Samsung’s profits are down nearly 25%, here’s why…

If the only place you can go from rock bottom is up then the inverse of the well known saying has just hit Samsung hard. Its earnings for the second three months of the company’s financial year are a disaster, mainly because the market has finally started to catch up with the lead Samsung had bulldozed for itself with Android.

The South Korean based electronics giant has issued an earnings preview today which predicts that its profits will be 24.5% lower than those for the same period last year. It has also has issued investors with a letter that explains why the once seemingly unstoppable juggernaut has taken a step backwards.

For two very different reasons and against two very different competitors, Samsung’s sales in China and Europe have fallen sharply. In Europe the smartphone market is rapidly approaching saturation with more and more consumers looking to keep devices for longer periods of time. This problem is exacerbated by the fact that there has been very little perceived improvement in smartphones from the likes of Apple and Samsung who were both heavily criticised for a lack of innovation in their flagship smartphones last year. Slowing sales meant that Samsung landed up with more inventory than it had planned on having which meant and increase in marketing and subsidies to get rid of the stock which hit the bottom line even harder.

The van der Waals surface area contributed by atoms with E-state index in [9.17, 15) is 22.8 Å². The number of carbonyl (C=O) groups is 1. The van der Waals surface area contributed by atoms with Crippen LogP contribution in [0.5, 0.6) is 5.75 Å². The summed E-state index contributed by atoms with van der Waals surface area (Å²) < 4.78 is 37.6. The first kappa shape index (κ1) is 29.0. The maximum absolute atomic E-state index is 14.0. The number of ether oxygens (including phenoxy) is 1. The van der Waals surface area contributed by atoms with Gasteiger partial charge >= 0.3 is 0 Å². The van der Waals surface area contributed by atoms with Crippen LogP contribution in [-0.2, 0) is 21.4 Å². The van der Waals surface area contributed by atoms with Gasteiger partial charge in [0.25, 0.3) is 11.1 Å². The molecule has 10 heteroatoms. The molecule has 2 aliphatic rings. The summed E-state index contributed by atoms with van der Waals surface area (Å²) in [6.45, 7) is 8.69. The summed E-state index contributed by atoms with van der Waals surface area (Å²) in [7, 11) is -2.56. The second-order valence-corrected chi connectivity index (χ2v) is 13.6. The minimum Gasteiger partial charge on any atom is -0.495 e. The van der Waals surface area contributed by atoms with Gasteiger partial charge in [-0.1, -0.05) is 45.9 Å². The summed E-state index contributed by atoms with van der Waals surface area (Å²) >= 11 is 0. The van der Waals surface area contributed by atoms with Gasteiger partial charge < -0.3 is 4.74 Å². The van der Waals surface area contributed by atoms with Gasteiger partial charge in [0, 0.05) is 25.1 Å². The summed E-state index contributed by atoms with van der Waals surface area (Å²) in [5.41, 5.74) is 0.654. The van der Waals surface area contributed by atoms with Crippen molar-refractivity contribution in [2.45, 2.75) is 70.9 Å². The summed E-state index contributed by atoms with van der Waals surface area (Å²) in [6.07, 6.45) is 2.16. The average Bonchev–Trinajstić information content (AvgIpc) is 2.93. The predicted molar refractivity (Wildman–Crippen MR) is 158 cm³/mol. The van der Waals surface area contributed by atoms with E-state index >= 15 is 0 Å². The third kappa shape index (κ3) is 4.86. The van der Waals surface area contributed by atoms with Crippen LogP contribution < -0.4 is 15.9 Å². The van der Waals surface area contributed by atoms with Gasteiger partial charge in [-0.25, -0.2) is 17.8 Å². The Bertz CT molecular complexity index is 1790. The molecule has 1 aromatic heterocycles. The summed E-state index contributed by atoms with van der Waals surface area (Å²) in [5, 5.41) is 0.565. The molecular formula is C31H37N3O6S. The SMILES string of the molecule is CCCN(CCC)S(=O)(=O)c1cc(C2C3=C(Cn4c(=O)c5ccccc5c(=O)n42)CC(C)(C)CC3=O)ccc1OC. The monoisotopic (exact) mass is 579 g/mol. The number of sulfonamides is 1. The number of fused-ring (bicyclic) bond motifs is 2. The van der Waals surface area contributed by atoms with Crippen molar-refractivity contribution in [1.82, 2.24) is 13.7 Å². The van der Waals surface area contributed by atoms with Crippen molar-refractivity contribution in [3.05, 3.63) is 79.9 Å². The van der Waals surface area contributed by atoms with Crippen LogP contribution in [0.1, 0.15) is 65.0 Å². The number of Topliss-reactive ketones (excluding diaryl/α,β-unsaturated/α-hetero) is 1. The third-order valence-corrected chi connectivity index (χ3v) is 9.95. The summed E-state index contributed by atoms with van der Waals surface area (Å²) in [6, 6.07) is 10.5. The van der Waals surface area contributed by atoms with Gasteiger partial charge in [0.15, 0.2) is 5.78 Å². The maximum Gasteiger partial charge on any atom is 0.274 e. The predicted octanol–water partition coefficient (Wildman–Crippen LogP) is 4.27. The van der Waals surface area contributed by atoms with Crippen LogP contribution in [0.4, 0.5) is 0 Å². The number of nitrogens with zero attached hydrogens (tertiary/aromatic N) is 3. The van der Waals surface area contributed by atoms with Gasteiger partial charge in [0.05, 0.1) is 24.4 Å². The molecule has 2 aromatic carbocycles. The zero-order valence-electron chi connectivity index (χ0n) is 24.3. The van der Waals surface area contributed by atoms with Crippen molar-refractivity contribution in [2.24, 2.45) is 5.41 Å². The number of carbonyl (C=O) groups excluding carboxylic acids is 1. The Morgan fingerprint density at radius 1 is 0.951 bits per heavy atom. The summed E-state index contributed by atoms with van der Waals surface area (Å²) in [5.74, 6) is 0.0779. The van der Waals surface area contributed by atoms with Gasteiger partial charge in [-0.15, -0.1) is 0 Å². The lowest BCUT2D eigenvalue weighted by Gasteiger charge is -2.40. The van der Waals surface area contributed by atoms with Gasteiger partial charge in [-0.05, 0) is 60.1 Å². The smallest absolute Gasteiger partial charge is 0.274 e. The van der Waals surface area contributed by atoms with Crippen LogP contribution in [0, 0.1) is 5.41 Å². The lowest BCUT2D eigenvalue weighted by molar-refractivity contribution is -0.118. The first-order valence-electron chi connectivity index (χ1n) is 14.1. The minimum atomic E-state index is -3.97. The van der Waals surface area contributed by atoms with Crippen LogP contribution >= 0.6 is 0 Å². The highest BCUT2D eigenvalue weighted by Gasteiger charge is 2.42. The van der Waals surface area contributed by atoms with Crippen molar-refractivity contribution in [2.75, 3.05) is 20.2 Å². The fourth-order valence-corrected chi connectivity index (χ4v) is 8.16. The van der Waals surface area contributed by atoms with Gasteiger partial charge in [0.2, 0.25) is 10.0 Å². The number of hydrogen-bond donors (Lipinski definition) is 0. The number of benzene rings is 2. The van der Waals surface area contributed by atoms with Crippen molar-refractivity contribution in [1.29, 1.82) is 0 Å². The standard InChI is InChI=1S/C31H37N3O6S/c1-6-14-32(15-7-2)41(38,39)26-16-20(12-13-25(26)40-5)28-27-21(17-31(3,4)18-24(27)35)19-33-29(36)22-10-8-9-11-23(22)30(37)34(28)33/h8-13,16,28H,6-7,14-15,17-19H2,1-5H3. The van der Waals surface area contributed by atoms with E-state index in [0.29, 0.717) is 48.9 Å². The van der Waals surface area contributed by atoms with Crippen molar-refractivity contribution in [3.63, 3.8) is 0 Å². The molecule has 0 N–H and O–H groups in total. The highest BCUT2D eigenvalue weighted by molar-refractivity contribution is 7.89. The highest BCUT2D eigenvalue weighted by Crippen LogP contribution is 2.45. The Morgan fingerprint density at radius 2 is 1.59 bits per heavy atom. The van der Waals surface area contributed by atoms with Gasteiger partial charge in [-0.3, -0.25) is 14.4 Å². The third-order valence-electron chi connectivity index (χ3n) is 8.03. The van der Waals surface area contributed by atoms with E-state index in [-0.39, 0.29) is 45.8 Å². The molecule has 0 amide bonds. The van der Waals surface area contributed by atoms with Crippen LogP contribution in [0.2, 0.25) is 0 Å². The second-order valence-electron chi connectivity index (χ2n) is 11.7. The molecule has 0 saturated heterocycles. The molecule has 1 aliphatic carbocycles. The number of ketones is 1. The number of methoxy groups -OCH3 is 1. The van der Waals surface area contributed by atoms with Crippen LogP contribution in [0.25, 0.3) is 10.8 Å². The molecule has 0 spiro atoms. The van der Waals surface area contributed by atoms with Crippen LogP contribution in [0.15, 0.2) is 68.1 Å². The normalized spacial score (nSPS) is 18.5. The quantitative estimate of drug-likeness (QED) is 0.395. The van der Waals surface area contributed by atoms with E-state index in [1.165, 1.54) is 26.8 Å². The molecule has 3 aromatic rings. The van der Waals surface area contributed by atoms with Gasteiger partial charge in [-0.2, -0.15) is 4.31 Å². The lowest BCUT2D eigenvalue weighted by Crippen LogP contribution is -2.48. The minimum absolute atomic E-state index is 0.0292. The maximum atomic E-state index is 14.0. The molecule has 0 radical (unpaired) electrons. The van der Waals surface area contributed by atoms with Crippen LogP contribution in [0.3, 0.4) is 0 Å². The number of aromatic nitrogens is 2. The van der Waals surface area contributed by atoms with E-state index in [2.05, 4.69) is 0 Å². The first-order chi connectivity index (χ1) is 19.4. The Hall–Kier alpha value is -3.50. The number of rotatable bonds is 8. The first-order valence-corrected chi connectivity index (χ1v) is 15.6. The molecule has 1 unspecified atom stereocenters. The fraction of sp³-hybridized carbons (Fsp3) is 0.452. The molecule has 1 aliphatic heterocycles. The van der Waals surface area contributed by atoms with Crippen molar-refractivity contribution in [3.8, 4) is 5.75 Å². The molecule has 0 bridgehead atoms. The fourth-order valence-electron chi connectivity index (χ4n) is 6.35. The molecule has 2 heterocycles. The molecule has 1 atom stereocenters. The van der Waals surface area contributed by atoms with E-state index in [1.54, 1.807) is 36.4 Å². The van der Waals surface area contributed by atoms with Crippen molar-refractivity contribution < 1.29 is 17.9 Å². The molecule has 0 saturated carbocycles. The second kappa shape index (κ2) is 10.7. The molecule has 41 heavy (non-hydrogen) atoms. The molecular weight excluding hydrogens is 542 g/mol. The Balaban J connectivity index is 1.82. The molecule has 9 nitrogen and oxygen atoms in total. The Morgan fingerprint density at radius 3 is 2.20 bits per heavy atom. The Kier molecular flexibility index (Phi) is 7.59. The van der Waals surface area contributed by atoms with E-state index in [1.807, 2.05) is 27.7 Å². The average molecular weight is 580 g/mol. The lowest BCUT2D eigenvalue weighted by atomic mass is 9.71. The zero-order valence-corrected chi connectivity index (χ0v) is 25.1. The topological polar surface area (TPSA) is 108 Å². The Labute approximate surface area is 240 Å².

In China the story is completely different with low cost Android smartphones from Xiaomi, Lenovo, ZTE and Huawei offering stiff competition to Samsung in a hyper-competitive and price sensitive market. Chinese consumers are also holding off on buying new smartphones that don’t have access to 4G/LTE connectivity as China Mobile, the world’s biggest network operator, is in the middle of massive roll out of 500 000 LTE base stations.

As Apple learned when sales of its iPad began to slow, consumers don’t upgrade their tablets as often as they do smartphones, and Samsung has just found that out the hard way as well. Generally flagging tablet sales have also been hit by the fact that phablets, with their large displays, have cannibalised sales of tablets with smaller displays. In other words, one of Samsung’s most successful product lines, the Galaxy Note, is now killing its tablet sales as well.

The South Korean currency, the Won, is not helping matters either having been on a tear against most major world currencies, especially the US dollar, which means that Samsung’s profits which are reported in its home currency will be smaller when converted from foreign currencies.

Is Samsung facing a similar fall from the top that we have seen from Nokia and BlackBerry? I would say not, but a drastic increase in competition in all sectors of the market could very well see Samsung’s once unassailable lead at the front of the smartphone pack disappear into a much smaller, but still sizeable chunk of the market, within the next two years.

[Source – WSJ]


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